The killing of eight people by São Paulo police in the course of one night last weekend could point to a cycle of revenge killings between police and gang members, threatening the city's recent security gains.
The killings took place in six separate incidents. In each case, police said that they were patrolling when they encountered a suspicious vehicle whose occupants refused to stop, resulting in a shootout, as Jornal Floripa reported. No police officers were reported wounded in any of these shootings. According to EFE, São Paulo's Public Safety Secretariat said the killings took place when police responded to resistance by suspected criminals, and that an internal investigation was taking place.
The shootings came after a series of attacks in São Paulo in June, when seven officers were killed and five police stations attacked, as well as 15 city buses burned, suggesting that the weekend of police violence could have been retribution. One of the dead was suspected of recently shooting at a police station, which could explain why they were targeted.
There is reason to believe the First Capital Command (PCC) drug gang is responsible for at least some of the June killings, and that some of those shot by police were members. A report by Estadao said that a police intelligence recording showed an alleged PCC member giving instructions to "release the boys" on the police, and that residents of one São Paulo neighborhood said the bus burnings were a response to police brutality. The similar number in terms of those killed on each side also points to a revenge killing.
According to reports, the group had threatened to attack officers in retaliation for the May killings of six of its members in São Paulo. A prison inmate in Marilia, São Paulo state allegedly told a police officer that the PCC was preparing to kill around 60 civil and military police officers throughout the state earlier this month, reported Rede Bom Bia. The officer sent an e-mail to colleagues warning of the threat that closed with the following:
Let's see if this email is true on July 9 (this Monday). For security reasons, as I confront the criminals of the PCC, I will send my family out of São Paulo. May God have mercy on all of us.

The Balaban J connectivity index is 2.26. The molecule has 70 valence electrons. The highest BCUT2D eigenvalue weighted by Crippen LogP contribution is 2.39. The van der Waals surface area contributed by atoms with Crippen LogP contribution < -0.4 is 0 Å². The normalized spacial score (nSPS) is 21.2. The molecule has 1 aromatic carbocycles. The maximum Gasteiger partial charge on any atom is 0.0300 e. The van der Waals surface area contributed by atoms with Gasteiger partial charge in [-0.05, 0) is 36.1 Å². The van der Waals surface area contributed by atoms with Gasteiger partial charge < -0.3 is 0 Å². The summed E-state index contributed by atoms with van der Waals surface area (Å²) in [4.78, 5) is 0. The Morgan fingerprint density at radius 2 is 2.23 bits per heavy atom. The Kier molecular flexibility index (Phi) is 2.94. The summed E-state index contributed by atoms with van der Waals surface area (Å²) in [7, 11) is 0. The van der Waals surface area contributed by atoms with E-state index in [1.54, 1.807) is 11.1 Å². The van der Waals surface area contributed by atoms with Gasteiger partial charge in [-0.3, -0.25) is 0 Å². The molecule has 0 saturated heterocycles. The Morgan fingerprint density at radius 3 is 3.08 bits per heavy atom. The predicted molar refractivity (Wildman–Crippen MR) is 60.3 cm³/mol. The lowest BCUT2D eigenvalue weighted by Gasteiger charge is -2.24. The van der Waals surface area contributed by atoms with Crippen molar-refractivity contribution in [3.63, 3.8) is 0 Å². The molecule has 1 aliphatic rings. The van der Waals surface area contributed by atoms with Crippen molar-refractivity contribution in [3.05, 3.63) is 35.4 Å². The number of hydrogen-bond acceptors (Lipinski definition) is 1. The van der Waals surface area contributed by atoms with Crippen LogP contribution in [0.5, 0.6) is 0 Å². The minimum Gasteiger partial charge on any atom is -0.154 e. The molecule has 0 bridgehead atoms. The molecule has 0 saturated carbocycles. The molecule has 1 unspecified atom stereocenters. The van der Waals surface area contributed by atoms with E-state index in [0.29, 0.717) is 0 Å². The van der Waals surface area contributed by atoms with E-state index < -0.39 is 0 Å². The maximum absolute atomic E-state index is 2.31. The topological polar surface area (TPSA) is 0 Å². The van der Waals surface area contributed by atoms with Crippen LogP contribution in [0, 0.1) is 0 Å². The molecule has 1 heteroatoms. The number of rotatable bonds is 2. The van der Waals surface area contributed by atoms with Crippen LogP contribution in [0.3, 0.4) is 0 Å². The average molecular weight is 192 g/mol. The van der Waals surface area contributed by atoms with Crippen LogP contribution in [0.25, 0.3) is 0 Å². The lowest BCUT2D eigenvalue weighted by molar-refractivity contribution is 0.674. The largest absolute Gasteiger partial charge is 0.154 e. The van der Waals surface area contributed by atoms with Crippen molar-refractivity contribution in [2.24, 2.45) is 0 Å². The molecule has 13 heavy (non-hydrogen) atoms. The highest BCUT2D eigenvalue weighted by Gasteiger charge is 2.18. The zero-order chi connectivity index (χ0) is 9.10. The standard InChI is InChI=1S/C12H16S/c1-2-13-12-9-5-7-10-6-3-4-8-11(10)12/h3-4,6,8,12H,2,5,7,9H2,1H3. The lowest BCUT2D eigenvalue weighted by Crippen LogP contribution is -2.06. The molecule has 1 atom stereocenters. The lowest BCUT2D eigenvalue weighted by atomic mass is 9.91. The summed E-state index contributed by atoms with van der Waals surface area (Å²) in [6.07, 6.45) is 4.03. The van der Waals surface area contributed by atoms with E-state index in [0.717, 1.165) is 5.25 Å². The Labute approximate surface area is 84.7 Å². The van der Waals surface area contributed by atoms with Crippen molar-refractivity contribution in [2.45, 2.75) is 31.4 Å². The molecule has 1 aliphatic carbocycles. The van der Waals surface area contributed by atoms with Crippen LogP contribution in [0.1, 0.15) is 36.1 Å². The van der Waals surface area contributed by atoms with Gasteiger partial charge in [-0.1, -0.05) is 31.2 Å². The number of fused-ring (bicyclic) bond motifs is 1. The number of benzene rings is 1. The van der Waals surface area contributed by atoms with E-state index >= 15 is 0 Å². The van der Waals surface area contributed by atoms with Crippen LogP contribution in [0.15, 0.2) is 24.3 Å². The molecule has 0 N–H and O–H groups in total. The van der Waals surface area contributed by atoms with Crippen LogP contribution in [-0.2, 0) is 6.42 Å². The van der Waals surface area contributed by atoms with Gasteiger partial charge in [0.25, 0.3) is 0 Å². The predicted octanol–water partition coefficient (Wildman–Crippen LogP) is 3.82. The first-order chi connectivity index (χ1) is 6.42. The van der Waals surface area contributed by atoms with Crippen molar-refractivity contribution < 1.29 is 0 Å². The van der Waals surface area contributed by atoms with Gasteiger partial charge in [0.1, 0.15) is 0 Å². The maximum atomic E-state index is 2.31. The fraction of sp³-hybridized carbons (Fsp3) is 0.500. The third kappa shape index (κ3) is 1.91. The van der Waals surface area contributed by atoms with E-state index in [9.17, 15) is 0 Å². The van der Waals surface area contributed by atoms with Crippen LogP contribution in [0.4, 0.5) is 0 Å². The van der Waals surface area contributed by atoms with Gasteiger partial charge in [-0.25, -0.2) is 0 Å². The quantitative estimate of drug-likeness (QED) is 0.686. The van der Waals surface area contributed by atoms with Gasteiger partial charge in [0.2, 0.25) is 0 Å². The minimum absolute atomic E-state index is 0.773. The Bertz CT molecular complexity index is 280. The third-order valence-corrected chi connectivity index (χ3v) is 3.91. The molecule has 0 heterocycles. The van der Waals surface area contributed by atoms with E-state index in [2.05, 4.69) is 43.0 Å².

However, Jornal Floripa reported that police intelligence sources also suspect that rival drug trafficking organizations, or elements of the police themselves, could be behind the murders of officers in June.
It is worth noting that the PCC has already pulled off one large-scale massacre of police in São Paulo. In May 2006, members of the group killed more than 40 police officers and prison guards in a deftly coordinated rebellion in São Paulo's prisons and streets, burning buses, throwing grenades from cars and roving the streets in armed bands. By the time the gunshots and explosions had quieted, more than 180 were dead, and violence had spread to a handful of other cities, evidence of the group's presence across the country. During the clashes there were also mass killings of suspected gang members by police.
There are signs that the cycle of police abuse and retaliation is beginning to heat up. Lethal force by police has increased 5 percent so far this year, compared to the same period last year.
Another outbreak of murders would be all the more troubling because it would undermine São Paulo's security gains over the last few years. The last time São Paulo was paralyzed by a PCC-police war, in 2006, the city had a murder rate of 25 per 100,000, according to a study (see pdf) by the São Paulo think tank Instituto Sangari. Now, the rate has fallen to less than 16.
Guaracy Mingardi, ex-director of the National Public Safety Secretariat, said, "it is difficult to say for sure what is currently happening. But what is clear is that police are killing more and this could indicate a lack of control inside the Military Police," Jornal Floripa reported. The authorities should take a close look at the circumstances in which eight people lost their lives, and try to avoid kicking off a bloody cycle of revenge that could threaten the recent security gains in the city.